Have you ever noticed that photographs –even those made by great photographers- are being exhibited upon a gallery’s or a museum’s wall, without any severe security measures, without bulletproof glass (!) and without any million dollar insurance? (Thein, 2013). This is happening because photography ensures a kind of repeatability and access feature. As Suzan Sontag (1977) argues, a work of traditional art's value depends, besides other criteria, on the distinction between authentic and fake, original and copy. In photography though, the capability of creating an exact copy of the original, vicariously cancels the uniqueness of the artwork and the exclusiveness of its possession. On the other hand, the ability to easily access a photograph through electronic means (online galleries, email etc.) decreases the value of its exposition in a gallery or a museum. The law of ‘supply and demand’ takes effect and the photographic works usually fall short of value, compared to those of traditional forms of art (paintings, sculptures etc.). Ultimately, repeatability and process work at the expense of photography itself regarding its valuation and evaluation in the art market.
Massification and technology
«...a sea of uploaded images whose sheer quantity mediates against their meaning...»
During the last century, the proliferation of photography and its technical means, provided the ability to people (talented or not) to make photographs. In addition, the world wide web enabled the access to and the spread of photography throughout the globe. Whilst inside this sea of photographers and photographs one would believe that real art would stand out clearly, in fact we witness the opposite result: the massification of photography has created greater confusion in the emergence of work that could be considered to belong in the sphere of art. But, as Sean O’ Hagan (2012) aptly observes:
«...Whatever upheavals it has witnessed, photography has endured. It continues to do so, even as we drown in a sea of uploaded images whose sheer quantity mediates against their meaning...»
The diversity of photography’s functions
‘the identity of photography’
Last but not least comes the issue of the diversity of photography’s functions. The photographic image is not an exclusive privilege of the world of art, rather the opposite. Photography today, encompasses a variety of functions and purposes (advertisement, documentary, art, entertainment, fashion etc.). Through this abundance of applications and commercial functions, it is difficult to discern what can be considered as art photography. Indeed, the lines between the diverse types of photography’s implementations are blurry and elusive and they often overlap one another. If we argue that photography is passing through a crisis nowadays, then we definitely do not refer to its role to represent the world around us, but mainly to its function, to its deeper meaning and identity.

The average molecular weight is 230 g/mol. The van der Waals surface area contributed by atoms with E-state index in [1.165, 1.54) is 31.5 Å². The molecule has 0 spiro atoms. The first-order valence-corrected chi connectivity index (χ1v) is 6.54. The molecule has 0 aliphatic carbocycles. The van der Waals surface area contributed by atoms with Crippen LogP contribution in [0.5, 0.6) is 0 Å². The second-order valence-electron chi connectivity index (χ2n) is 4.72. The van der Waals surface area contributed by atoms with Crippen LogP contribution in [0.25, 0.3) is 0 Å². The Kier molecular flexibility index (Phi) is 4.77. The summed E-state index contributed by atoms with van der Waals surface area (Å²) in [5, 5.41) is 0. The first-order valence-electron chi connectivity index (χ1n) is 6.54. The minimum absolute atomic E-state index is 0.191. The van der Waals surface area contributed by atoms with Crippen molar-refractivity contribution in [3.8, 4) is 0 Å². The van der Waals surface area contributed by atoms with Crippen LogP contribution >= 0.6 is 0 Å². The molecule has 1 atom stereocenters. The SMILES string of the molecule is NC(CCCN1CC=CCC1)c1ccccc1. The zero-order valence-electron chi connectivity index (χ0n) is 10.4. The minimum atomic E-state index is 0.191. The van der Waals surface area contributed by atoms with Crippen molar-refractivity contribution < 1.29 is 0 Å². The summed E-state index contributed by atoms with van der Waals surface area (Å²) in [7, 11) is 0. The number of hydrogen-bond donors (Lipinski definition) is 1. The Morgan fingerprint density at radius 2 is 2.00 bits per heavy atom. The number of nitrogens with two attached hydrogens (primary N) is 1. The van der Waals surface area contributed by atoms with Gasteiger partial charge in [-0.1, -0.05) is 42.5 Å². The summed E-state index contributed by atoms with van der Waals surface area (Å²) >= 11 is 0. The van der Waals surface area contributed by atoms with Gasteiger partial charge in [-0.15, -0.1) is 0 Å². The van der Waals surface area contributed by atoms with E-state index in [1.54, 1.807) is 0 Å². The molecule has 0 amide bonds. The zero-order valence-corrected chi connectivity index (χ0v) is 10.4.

Naturally, all the characteristics and differences mentioned above, are not being discussed for the purpose of underplaying the status of photography as a form of art. Even if we are unable to accurately determine the very nature and functions of art, we may agree that photography arises a peculiar affinity with the world of arts. Maybe, this attempt to explore certain photography’s peculiarities can lead us closer to realizing its identity. Maybe, it can help to understand photography deeper and to ‘deliver it from evil’. Besides, as we have mentioned in our previous article ‘The Nature of Art Through the Lens of in[+]frame’, what seems to be of importance when reviewing a work of art, is the content, the unique perspective, the discussed idea, the revealed internal forms, the shared inspiration, the emotions roused.
Finally, if we consider that photography has a history of less than two hundred years old, while other forms of art count thousands of years already, then we understand that we probably need to wait much longer until we can clarify its role in the world of arts.